Most of the budget end boaters like myself have relied on a steady stream of old secondhand boats where their owners have either aged and become ill, in some cases actually died and left a spouse to deal with a boat abandoned in a yard or on a distant mooring – that or simply lost interest as the work mounts up and/or as their finite resource of a pension say stops covering their increasing costs. In France for example i saw abandoned boats in every main river and creek that i passed and in discussion with the Breton sailors that i managed to talk to i discovered that it was their impression that many low end boaters had simply dropped out of boat ownership as their cost of living went up and up . It’s possible, although i’m no expert, that the increasing disparity in wealth in the west accounts for the surge in the building of superyachts, the J class and high end super-maxi race boats ; equally though that the bottom end of that equation is that many at the low end have just become ‘unwealthy’ enough to fall off the bottom rung of boat ownership.

At some time that stream of cheap secondhand boats will slowly dry up as more of them reach the end of their working lives or when they just become more expensive to maintain ; remember that fiberglass and GRP boats do have a finite life as the laminate becomes brittle with long term sun exposure – that’s actually the case right now for many of the cheaply built small boats of the 1970’s and very few people have seriously thought about how to go about disposing of those boats : unlike the car and scrap industry old GRP boats have next to no value once a few bits and pieces have been stripped off and there is then a significant cost in breaking up a GRP hull. On bad days i think that many so-called eco-aware boaters -‘sailing is so green you know‘ are some of the worst culprits for actual pollution – they’ve had their pleasure and now that useless lump of plastic (or wood) is just so much dross in the back row of a cheap boatyard or abandoned in a creek.

Ruan Creek 2019

Our legacy.

Our legacy as boaters i can only describe as a total blind spot of waste – we in the west have become so accustomed to flushing the toilet, putting our rubbish outside in bins and having our old ‘stuff’ like cars and white goods simply hauled off and destroyed or buried in landfill : very few of us ever think about our waste and therefore our consumption because almost none of us has to deal with it ourselves. I wonder if we would feel differently if our streets were littered with bin-bags full of plastic packaging , old fridge-freezers, last years TV and computer and old abandoned cars.

To see what other boaters thought about the problem i posed a question about old and abandoned boats on two of the main sailing and boats based social media pages ; very few boaters even seemed aware of the scale of the problem and many marina based boat owners simply don’t ‘see’ the problem because the small rivers and creeks aren’t their cruising ground. Many boaters thought that somebody should do something about the problem but not them directly….they generally seemed to be show no sense of personal responsibility about their boat ownership and what they might plan to do with an old boat which they own – if anything that, once again, someone should do something but not them themselves.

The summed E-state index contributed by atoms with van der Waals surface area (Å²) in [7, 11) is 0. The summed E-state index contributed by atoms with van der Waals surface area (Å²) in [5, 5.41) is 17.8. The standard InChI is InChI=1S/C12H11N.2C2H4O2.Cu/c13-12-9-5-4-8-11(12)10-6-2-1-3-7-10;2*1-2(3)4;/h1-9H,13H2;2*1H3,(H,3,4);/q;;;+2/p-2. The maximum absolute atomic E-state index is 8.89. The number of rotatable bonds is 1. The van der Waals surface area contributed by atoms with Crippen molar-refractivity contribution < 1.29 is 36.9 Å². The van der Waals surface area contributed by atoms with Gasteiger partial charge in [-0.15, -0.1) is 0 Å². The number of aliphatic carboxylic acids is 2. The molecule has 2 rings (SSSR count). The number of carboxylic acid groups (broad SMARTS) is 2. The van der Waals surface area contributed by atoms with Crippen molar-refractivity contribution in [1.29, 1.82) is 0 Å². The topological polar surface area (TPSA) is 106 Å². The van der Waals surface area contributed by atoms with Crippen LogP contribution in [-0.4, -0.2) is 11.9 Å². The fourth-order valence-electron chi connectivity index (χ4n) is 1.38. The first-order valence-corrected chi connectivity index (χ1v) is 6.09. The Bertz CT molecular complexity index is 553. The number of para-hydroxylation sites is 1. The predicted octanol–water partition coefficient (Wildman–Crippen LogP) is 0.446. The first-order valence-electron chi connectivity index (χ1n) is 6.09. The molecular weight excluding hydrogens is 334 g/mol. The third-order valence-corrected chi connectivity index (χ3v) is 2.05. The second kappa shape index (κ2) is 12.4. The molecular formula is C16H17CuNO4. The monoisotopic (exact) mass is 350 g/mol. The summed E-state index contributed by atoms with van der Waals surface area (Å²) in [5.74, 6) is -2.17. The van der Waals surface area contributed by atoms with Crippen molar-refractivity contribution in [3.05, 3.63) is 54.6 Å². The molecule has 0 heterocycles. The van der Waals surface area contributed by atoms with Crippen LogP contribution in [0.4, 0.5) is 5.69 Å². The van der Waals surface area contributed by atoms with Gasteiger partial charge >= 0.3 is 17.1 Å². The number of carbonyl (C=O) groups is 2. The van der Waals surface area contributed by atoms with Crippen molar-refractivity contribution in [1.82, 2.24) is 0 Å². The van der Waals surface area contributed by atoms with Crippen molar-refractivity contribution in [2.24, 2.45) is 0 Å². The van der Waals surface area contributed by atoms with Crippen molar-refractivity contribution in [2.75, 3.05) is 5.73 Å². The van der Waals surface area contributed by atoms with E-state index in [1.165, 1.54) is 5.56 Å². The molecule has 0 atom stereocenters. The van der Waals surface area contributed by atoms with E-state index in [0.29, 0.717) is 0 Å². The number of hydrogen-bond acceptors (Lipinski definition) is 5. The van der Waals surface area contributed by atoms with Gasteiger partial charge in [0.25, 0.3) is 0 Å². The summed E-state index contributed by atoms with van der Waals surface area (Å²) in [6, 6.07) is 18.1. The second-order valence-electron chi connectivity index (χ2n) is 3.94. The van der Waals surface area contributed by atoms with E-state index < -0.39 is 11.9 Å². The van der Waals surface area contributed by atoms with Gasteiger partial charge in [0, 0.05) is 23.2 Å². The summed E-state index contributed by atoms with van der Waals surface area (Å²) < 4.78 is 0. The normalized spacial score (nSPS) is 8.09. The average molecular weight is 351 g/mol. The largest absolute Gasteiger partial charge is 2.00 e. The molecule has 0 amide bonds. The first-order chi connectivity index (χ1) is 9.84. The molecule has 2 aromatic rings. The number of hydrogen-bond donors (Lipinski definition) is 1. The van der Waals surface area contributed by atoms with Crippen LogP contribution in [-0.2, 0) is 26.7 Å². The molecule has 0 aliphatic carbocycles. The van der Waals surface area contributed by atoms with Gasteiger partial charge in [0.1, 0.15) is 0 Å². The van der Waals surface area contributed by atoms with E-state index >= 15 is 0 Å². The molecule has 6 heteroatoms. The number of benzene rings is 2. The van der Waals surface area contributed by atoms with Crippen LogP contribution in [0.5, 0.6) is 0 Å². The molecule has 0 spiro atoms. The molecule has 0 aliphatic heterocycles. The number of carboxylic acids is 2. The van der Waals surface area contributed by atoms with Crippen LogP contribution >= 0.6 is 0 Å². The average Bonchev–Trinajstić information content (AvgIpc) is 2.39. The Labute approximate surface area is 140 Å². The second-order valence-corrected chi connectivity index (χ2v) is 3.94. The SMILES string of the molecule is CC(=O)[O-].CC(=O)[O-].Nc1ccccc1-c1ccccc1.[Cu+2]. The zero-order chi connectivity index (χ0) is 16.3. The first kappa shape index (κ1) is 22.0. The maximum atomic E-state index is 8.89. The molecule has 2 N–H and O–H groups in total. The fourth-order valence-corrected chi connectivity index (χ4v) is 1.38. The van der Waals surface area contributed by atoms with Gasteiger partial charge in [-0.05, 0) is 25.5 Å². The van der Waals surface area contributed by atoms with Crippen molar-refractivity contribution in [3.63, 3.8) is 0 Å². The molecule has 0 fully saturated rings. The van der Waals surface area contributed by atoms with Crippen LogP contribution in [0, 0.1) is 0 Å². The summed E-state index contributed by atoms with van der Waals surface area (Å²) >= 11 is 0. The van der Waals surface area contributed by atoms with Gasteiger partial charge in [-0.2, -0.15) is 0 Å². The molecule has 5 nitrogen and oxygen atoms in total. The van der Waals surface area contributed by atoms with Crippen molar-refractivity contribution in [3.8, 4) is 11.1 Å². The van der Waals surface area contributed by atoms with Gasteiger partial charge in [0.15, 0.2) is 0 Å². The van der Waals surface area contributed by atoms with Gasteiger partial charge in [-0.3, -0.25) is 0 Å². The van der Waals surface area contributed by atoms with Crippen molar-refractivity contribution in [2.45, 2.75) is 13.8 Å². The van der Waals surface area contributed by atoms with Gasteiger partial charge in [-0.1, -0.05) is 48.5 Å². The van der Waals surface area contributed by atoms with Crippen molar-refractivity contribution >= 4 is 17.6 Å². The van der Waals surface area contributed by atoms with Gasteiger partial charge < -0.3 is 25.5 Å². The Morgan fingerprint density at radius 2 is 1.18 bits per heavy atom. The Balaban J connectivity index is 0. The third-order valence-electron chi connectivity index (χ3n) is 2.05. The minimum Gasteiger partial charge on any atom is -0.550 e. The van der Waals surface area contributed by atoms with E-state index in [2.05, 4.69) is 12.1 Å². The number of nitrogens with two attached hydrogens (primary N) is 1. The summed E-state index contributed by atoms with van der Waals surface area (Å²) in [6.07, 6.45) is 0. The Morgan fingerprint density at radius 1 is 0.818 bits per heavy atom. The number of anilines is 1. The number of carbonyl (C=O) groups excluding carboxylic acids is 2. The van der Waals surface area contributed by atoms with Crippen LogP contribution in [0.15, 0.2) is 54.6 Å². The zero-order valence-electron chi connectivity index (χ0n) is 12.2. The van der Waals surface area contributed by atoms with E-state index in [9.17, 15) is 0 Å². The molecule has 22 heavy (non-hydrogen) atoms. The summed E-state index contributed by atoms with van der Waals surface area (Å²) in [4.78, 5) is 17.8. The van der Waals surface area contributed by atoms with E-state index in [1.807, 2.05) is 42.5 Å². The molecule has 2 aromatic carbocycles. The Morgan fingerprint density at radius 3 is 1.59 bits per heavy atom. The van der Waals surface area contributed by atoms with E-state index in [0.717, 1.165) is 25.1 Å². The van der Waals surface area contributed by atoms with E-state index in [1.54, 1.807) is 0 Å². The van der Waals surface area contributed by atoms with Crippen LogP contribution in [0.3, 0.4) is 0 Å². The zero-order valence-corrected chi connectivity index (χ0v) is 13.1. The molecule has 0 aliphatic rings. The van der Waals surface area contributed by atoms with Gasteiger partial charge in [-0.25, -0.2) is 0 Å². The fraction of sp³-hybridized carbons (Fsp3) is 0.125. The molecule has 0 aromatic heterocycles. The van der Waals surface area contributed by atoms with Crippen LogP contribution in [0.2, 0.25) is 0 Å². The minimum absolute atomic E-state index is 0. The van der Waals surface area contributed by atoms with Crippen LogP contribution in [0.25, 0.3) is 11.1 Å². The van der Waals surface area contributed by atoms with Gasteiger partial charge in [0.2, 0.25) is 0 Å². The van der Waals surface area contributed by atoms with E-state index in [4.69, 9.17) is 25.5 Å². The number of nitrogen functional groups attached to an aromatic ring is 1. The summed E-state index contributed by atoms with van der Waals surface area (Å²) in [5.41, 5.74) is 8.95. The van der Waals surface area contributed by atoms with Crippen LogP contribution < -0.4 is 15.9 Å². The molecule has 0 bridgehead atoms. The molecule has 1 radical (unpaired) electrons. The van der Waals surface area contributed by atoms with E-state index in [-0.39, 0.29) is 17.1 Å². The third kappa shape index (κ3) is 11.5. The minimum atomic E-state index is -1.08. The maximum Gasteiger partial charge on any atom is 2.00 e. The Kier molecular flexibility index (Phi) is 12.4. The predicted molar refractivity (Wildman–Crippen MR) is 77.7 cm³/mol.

Iv’e really changed my attitude towards boats, boat ownership and generally about many boaters ; i now don’t see modern boats and boating as being a ‘green’ and eco-friendly thing to do but just another example of consumption and waste……generally and i know of exceptions !. I begin to favor compulsory boat registration just like cars, a tax on new boat construction and sales to derive an income which begin to cover the eventual destruction and disposal of boats….even something like the equivalent of a road fund licence just like cars and with the same staging of higher bands of taxation for larger boats. In the UK i suggest that dumped and abandoned boats should be treated just like that other modern blight – illegal fly-tipping of waste. As to who or what authority should become responsible and be able to effect and enforce the collection and disposal of abandoned craft then in the UK our harbormasters in conjunction with the local councils and perhaps in France the local Mairie. I don’t know enough about rules and regulations, state laws etc in the USA so i really can’t comment on one of the largest examples of the problem.

If this all seems negative and authoritarian it’s because of what i began to see when my sailing changed from offshore and oceanic to exploring the rivers and creeks of the west country where i live and of just across the water in Brittany. I feel genuinely sorry for older boaters who have just run out of energy, life-time and funds to manage something that they have greatly enjoyed, sorry too for the many low end boaters who will inevitably fall of the bottom rungs of boat ownership in the next few years. Everything comes to an end though – trust me on this , i’m a nurse, energy, interest and life all end and the life of ‘stuff’ is also finite. For those boaters who rescue and refit small boats and continue their sailing lives i also say well done and that i hope you have many great days out on the water and then one day maybe strip the old girl down and hand her over for disposal, in so doing leaving good memories of days and nights at sea or at anchor and a ‘clean’ memory of having done the right thing.

Pointe de Tibidy, Rade de Brest.